The Vanishing American Adult

51etAA6pA1L._SX327_BO1,204,203,200_My husband and I listened to this at the urging of a good friend as we drove to Colorado this summer. I was really interested in the topic: the cultural development of unending adolescence. I was nervous it would be too political- I don’t have the patience for that. What I was not expecting was the history and philosophy that would be entwined throughout the book. Had I been reading it and not listening to the audiobook, had I not been listening to Ben’s own voice, I could have forgotten he was a senator. He wrote as a historian, as a Christian parent, as a former university president. Those were the perspectives he wrote from, and I found so much of what he had to say as valid and absolutely necessary. As we drove, this book was fuel for a lot of engaging- and sometimes robust- dialogue between me and Hubs in the car.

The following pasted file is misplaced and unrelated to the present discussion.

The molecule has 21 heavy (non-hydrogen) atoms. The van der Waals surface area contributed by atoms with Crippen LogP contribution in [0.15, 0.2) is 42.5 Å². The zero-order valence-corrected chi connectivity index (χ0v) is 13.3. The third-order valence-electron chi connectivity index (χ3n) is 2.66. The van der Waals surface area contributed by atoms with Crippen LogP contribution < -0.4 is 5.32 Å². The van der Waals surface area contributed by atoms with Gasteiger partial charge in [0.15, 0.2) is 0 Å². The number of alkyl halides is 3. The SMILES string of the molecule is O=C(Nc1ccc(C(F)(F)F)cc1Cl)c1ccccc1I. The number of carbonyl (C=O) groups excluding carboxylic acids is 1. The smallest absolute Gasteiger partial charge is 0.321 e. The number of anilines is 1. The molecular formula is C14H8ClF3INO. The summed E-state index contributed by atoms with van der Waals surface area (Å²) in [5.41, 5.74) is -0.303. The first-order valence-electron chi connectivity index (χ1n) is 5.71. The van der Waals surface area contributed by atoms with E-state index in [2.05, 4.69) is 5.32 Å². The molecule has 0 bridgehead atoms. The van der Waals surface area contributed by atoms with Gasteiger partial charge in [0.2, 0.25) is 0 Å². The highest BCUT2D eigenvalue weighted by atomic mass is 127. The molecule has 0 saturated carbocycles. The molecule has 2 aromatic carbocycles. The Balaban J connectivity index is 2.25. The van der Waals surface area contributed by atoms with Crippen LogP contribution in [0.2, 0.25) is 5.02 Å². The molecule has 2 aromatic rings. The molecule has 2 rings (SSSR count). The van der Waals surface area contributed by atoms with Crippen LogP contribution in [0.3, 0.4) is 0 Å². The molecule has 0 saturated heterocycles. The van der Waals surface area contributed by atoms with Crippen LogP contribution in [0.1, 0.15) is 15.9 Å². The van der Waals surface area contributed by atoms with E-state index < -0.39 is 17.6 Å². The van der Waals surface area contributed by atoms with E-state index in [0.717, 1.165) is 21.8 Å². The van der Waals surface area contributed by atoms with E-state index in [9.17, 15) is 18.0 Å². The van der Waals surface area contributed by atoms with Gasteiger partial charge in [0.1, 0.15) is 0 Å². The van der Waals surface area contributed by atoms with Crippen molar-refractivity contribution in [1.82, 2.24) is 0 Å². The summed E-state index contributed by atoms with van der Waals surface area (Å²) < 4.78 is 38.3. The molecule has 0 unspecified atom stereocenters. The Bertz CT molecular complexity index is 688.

It’s greatest downfall (besides the hypothetical commencement speech by Theodore Roosevelt) was the practical application of his points. I loved hearing the stories of how his family was instilling work ethic and raising their kids to be full functioning citizens benefitting the world around them. But his situation is different from most, and a lot of what he said wasn’t transferable from his life to mine. My kids aren’t homeschooled. I can’t pull them from school for a few months to send them to a cattle ranch. My husband has a Monday – Friday job he has to be at. We don’t live it multiple locations nor do we have the opportunity to do most of the things his family has the opportunity to do.